The Shrink (my dad), loves to joke. He is witty and very able with a pun. But he is downright wicked when it comes to funny commentary on the habits of our forbears, all Eastern European Jews from Russia and Hungary. The food (think kugel and kasha varnishkes, shmaltz and chopped liver), the relationships ("how's your motha?" "my son the doctor" and so on), and the geeky intellectualism (Woody Allen meets Albert Einstein) are all fair game. Sometimes, though, I can hear a bit of childhood fear of the formidable bubbe (grandmother) coming through. As in the subject of enemas. Which are a favorite target of his brand of humor.
The enema was a useful threat of his (with a twinkle in his eye of course). If we weren't cooperating, he'd ask if we would like an enema at that moment... and when you put it that way, well, who would answer in the affirmative? Really, I mean, what 14 year old would respond well to such a bizarre notion? It must be really awful if The Shrink was using it to dissuade certain behaviors (not that we'd ever had one, or had any idea of what it really meant).
As strange as it seems, given the conditioning from my dad, one of the things that I so love about Dr. Natasha is that she reminds me of my grandmothers. She embraces liver, shmaltz, and yes, enemas. No joking about that, she knows what's good about the old ways. She is a scientist in her overall approach, using her medical training to evaluate each situation and choose a direction. More often than not, though, that direction owes more to the Bubbes than to medical school and pharmaceutical companies. As a first generation immigrant from Russia, she has not thrown over all of the wonderful practices that are handed down from mother to daughter. Instead, she is teaching them to us, so that we can heal ourselves and our families.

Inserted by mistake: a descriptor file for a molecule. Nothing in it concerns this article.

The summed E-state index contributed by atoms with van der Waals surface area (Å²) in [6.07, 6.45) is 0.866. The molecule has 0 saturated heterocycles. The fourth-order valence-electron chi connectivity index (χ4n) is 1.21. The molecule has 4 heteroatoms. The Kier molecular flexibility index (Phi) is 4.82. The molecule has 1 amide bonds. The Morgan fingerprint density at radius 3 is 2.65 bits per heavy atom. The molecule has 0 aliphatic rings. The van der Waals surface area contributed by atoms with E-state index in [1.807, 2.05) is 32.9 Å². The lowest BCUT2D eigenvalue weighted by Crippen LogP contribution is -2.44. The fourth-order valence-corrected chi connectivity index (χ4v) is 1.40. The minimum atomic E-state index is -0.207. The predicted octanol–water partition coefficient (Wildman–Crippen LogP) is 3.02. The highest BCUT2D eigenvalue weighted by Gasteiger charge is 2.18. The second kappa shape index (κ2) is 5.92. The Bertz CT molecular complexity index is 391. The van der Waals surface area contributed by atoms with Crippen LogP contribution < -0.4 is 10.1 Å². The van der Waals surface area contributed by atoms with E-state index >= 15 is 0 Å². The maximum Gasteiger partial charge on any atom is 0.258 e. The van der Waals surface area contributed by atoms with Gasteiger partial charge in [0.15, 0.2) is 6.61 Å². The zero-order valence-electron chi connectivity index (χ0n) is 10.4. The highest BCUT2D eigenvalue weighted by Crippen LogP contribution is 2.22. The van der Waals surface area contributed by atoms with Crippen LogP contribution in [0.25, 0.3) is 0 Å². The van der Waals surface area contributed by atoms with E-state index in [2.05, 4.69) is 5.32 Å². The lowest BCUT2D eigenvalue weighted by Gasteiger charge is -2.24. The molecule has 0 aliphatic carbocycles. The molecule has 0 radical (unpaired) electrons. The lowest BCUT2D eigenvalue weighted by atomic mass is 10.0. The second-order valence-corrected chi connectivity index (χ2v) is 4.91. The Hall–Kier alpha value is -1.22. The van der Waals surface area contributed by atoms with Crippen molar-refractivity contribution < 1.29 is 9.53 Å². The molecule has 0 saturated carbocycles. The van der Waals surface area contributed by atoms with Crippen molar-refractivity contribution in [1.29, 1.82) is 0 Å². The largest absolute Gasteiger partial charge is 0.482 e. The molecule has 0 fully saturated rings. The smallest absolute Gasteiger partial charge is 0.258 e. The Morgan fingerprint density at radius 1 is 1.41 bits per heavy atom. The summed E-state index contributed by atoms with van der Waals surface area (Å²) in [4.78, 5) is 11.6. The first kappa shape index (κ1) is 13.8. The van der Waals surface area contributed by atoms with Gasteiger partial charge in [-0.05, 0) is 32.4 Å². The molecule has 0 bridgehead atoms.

This is the approach I am drawn to over and over, the whole reason for The New Hunter Gatherer. The wisdom of The Grandmothers is precious, but it has been imperiled by the rise of industrial agriculture, industrial medicine, industrial education. I feel that I can change that with each decision I make at home. A pot of stock can make a difference. A batch of yoghurt or pickles. An herbal tea and a steam bath instead of an over-the-counter medicine. We are not perfect about this, and have been known to eat out or take a pain reliever on occasion. But with each successful food we forage or ear infection we treat at home, we are reclaiming the independence, the wisdom, inherent in traditional knowledge.
And so it is with Dr. Natasha. She has laid out a protocol of self-treatment she calls the GAPS program, but she acknowledges that her primary expertise has been in assembling age-old approaches and helping people figure out how to apply them to their baffling situations. She teaches, as I always mean to, that we can look to the ways that women have always used to keep their families healthy, and that we can wrest control of our health and happiness from corporations, supermarkets, and even doctors.
What does that have to do with enemas? Well, we know from Dr. Natasha that it's super important to poop daily (sorry, but this is a subject that needs addressing). This is especially crucial on GAPS Intro, where you don't want go 36 hours without a bowel movement. When doing Intro (or even beginning full GAPS), we are inciting our bodies to detoxify naturally. That is, we are helping our bodies clear any pathogenic material that might have been making us feel like, well, crap. In whatever form that is for us (or our kids, if you are helping a kid through GAPS).
When we detox, we pull this junk from its storage places in the body and it all has to go somewhere. Sometimes when we shift our diets radically, as in Intro or full GAPS (depending on where you start), the elimination part of this process slows down. This yucky stuff is now loose and needs to be sent on its way. Like NOW. So we can't wait for our bodies to just get around to it, we have to help (until the situation has shifted enough to let our bodies take over).